Since the NDP government was formed last May with the support of the Green Party, there has been considerable pressure on the government to address the severe housing affordability crisis affecting so many people across the province.
The premier and housing minister have repeatedly told us that housing is their number one priority, and to wait for the 2018 budget to hear their comprehensive strategy to address both housing demand and supply.
Today, Carole James rose in the house to present the budget. While it addresses a broad range of issues, it did indeed focus on housing affordability with a 30-point plan.
No doubt many will say it did not go far enough. However, in my opinion, the budget does offer a broad range of specific actions and intentions, which could help improve housing affordability over time, provided there is a better balance between demand and supply.
The following compares what was announced today with past promises and expectations.
• Managing demand: BC residents have been demanding higher taxes for foreign buyers, higher speculation taxes, and a more widespread application of an Empty Home Tax like that put in place by the City of Vancouver.
They also demanded greater transparency when it comes to who buys, owns and sells property, so that applicable taxes can be charged and collected.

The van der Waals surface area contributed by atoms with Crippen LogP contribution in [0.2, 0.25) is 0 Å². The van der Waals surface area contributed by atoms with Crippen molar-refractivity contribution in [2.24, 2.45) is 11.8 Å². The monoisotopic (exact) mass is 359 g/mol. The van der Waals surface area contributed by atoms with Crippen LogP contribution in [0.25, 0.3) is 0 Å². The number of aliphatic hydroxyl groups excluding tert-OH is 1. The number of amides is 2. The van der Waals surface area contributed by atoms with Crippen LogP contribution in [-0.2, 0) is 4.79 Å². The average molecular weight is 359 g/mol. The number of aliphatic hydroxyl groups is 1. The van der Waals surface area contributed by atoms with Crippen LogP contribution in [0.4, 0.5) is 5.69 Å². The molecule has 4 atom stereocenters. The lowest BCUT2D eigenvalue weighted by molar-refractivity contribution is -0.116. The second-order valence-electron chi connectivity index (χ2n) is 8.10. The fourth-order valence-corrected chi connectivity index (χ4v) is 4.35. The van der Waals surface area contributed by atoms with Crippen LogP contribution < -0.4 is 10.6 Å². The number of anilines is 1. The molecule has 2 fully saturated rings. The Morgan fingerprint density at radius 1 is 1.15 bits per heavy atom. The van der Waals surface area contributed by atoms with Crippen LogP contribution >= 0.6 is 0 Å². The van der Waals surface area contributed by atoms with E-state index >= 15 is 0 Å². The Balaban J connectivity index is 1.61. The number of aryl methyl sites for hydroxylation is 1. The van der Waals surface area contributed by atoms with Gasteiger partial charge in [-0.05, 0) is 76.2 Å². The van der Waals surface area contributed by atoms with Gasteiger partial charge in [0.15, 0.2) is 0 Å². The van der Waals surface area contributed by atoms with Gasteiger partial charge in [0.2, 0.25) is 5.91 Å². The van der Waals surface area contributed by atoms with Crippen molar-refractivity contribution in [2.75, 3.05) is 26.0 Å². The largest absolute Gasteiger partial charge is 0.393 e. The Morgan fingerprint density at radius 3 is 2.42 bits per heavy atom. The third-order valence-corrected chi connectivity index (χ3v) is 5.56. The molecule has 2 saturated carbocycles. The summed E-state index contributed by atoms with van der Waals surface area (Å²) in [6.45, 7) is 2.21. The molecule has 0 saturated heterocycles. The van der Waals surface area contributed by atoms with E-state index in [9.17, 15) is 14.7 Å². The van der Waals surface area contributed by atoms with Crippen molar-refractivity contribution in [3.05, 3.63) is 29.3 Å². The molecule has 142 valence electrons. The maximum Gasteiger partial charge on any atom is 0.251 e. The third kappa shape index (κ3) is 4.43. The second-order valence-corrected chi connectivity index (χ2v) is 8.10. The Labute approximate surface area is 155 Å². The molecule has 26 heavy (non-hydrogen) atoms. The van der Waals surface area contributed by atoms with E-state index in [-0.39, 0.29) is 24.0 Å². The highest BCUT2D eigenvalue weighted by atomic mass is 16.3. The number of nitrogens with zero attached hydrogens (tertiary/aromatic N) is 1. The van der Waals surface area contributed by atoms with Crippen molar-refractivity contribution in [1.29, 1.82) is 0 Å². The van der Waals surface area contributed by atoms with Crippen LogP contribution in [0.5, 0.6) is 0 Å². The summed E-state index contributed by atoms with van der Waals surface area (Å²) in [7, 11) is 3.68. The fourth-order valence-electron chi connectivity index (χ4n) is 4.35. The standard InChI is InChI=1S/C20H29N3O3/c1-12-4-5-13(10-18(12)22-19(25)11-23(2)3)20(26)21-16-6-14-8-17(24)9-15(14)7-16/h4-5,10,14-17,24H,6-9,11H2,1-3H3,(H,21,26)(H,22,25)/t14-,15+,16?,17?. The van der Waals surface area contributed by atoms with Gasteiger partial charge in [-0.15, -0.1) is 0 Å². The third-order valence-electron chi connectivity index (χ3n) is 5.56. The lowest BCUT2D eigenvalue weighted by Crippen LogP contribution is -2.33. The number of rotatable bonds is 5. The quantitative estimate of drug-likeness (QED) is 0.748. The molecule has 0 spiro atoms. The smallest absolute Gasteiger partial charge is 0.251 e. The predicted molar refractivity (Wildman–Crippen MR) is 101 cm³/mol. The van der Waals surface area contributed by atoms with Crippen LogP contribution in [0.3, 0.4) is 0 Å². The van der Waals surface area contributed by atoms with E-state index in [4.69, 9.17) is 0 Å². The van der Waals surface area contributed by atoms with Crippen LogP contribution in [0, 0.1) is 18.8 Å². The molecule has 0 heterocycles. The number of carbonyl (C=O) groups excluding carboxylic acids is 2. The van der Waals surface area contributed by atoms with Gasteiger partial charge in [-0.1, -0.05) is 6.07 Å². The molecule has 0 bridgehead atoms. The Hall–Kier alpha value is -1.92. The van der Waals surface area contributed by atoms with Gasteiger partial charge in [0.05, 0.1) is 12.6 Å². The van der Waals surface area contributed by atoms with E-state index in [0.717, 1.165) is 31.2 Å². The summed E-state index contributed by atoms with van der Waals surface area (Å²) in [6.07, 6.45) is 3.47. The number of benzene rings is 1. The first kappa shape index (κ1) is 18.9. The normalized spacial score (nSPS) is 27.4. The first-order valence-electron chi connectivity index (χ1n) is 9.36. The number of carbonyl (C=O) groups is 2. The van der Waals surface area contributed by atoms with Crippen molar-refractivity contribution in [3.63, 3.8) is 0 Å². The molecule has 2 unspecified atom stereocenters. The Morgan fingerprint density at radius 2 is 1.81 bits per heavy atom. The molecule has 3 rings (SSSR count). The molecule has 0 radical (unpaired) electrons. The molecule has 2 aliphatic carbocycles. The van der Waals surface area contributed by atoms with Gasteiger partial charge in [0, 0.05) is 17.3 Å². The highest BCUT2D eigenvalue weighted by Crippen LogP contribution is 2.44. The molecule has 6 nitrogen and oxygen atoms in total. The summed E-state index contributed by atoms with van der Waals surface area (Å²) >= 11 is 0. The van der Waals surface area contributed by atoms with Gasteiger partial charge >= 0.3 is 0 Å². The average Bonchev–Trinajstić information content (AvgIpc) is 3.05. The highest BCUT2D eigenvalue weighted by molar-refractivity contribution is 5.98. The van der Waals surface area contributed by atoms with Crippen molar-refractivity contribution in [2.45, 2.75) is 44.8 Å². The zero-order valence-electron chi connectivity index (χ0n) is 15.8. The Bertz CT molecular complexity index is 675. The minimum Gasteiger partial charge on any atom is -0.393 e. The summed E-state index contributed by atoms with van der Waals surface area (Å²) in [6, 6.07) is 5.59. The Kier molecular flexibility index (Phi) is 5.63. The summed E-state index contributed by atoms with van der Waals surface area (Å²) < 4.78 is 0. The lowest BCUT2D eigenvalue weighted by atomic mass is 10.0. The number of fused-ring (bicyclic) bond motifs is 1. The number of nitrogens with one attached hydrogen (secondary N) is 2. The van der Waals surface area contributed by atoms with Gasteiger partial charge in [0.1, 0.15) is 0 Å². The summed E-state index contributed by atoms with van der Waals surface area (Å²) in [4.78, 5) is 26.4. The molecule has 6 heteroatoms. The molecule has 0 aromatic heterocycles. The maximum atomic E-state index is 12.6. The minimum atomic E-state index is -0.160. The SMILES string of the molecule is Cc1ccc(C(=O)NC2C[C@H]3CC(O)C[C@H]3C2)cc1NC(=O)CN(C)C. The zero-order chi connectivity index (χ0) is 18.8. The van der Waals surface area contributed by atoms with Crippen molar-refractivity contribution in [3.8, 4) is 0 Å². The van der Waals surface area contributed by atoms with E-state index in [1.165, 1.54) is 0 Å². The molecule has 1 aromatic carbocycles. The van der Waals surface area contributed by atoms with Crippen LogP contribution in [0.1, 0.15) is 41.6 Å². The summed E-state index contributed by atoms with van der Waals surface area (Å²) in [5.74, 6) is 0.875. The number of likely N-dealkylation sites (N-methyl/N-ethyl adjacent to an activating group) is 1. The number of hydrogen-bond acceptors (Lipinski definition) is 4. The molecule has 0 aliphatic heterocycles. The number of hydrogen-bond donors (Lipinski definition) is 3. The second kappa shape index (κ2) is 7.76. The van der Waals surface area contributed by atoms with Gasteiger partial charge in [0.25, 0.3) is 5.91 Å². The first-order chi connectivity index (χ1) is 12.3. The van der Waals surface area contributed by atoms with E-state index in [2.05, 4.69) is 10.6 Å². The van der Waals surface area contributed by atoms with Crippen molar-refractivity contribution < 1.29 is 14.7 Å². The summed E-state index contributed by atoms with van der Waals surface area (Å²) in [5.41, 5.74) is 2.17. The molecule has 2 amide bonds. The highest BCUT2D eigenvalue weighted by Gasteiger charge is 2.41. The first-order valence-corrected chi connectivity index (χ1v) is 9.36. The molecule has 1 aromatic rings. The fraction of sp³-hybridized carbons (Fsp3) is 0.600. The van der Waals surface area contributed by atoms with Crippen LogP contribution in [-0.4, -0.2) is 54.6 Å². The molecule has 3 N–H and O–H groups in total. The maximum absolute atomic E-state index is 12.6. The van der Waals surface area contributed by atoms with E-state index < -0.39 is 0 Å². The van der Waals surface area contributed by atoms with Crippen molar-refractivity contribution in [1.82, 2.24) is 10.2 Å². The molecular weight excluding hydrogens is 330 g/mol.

The government did not disappoint. Today’s budget includes the following measures:
• Taxing speculators: To crack down on speculators, the government will introduce an annual speculation tax, starting in B.C.'s urban areas, to tax foreign and domestic purchases. The tax will apply to property owners who don't pay income tax in BC, including those who leave units vacant. This tax appears similar to the highly publicized proposal by UBC and SFU academics.
• Increasing the Foreign Buyers Tax: To curb demand, (and generate revenues), the government is increasing the Additional Property Transfer Tax (also known as the Foreign Buyers’ Tax), from 15% to 20%. Currently this tax only applies in Metro Vancouver. However, it will be extended to the Fraser Valley, Nanaimo, and Capital and Central Okanagan Regional Districts.
• Taking Action to End Hidden Ownership: To counter tax fraud, the government is changing tax laws to verify the information provided on Property Transfer Tax and Income Tax forms.
• Moving to Stop Tax Evasion in Pre-sale Condo Assignments: To collect capital gains tax payable on pre-sale assignments, the government proposes to pass legislation requiring developers to collect and report comprehensive information about those assigning pre-sale agreements. The government will also coordinate its audit and enforcement system with the federal government.
• Strengthening Auditing and Enforcement Powers: To address concerns about the source of funds flowing into real estate markets, the government will require additional information on beneficial ownership on the Property Transfer Tax form. It will also establish a registry of beneficial ownership in B.C. that will be publicly available and shared with law enforcement and tax auditors.
• Increasing supply: During the election campaign, the NDP promised to build 114,000 affordable, rental, non-profit, co-op and regular housing units over 10 years. However, since forming government in July, it has not provided details on how this would be accomplished.
Today’s budget contains a myriad of funding measures to increase supply, especially for those in greatest need. They include recommitting to the delivery of 114,000 affordable homes over the next 10 years through partnerships. The total cost is estimated between six and seven billion dollars.